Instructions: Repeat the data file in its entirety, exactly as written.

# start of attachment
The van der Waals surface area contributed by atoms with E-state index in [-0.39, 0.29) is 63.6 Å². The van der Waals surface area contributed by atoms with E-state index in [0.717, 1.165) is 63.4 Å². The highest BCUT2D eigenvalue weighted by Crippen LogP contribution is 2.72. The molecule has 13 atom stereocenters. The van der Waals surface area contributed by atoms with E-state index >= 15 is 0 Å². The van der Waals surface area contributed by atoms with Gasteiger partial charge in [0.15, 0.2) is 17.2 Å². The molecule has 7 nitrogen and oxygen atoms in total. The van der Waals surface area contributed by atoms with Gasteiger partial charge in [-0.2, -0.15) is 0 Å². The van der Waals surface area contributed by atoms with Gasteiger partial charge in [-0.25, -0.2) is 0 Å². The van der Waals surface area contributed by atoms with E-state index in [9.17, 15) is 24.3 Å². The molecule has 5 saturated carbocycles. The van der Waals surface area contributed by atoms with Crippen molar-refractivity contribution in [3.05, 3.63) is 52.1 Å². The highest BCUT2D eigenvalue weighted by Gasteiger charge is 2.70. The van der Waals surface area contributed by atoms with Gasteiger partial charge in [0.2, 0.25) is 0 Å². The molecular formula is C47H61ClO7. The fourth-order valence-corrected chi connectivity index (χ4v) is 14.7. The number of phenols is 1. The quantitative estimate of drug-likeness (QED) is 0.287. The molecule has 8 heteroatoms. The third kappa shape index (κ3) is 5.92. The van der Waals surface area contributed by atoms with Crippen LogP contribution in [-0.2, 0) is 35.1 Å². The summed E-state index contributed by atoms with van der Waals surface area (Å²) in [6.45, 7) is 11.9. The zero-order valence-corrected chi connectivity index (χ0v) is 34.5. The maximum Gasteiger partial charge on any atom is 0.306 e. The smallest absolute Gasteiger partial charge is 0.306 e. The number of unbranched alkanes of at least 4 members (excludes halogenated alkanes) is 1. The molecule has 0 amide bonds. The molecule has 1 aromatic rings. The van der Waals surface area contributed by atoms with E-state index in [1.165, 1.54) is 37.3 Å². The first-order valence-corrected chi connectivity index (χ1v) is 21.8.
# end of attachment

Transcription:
The van der Waals surface area contributed by atoms with E-state index in [-0.39, 0.29) is 63.6 Å². The van der Waals surface area contributed by atoms with E-state index in [0.717, 1.165) is 63.4 Å². The highest BCUT2D eigenvalue weighted by Crippen LogP contribution is 2.72. The molecule has 13 atom stereocenters. The van der Waals surface area contributed by atoms with E-state index >= 15 is 0 Å². The van der Waals surface area contributed by atoms with Gasteiger partial charge in [0.15, 0.2) is 17.2 Å². The molecule has 7 nitrogen and oxygen atoms in total. The van der Waals surface area contributed by atoms with Gasteiger partial charge in [-0.2, -0.15) is 0 Å². The van der Waals surface area contributed by atoms with Gasteiger partial charge in [-0.25, -0.2) is 0 Å². The van der Waals surface area contributed by atoms with E-state index in [9.17, 15) is 24.3 Å². The molecule has 5 saturated carbocycles. The van der Waals surface area contributed by atoms with Crippen molar-refractivity contribution in [3.05, 3.63) is 52.1 Å². The highest BCUT2D eigenvalue weighted by Gasteiger charge is 2.70. The van der Waals surface area contributed by atoms with Gasteiger partial charge in [0.2, 0.25) is 0 Å². The molecular formula is C47H61ClO7. The fourth-order valence-corrected chi connectivity index (χ4v) is 14.7. The number of phenols is 1. The quantitative estimate of drug-likeness (QED) is 0.287. The molecule has 8 heteroatoms. The third kappa shape index (κ3) is 5.92. The van der Waals surface area contributed by atoms with Crippen LogP contribution in [-0.2, 0) is 35.1 Å². The summed E-state index contributed by atoms with van der Waals surface area (Å²) in [6.45, 7) is 11.9. The zero-order valence-corrected chi connectivity index (χ0v) is 34.5. The maximum Gasteiger partial charge on any atom is 0.306 e. The smallest absolute Gasteiger partial charge is 0.306 e. The number of unbranched alkanes of at least 4 members (excludes halogenated alkanes) is 1. The molecule has 0 amide bonds. The molecule has 1 aromatic rings. The van der Waals surface area contributed by atoms with E-state index in [1.165, 1.54) is 37.3 Å². The first-order valence-corrected chi connectivity index (χ1v) is 21.8.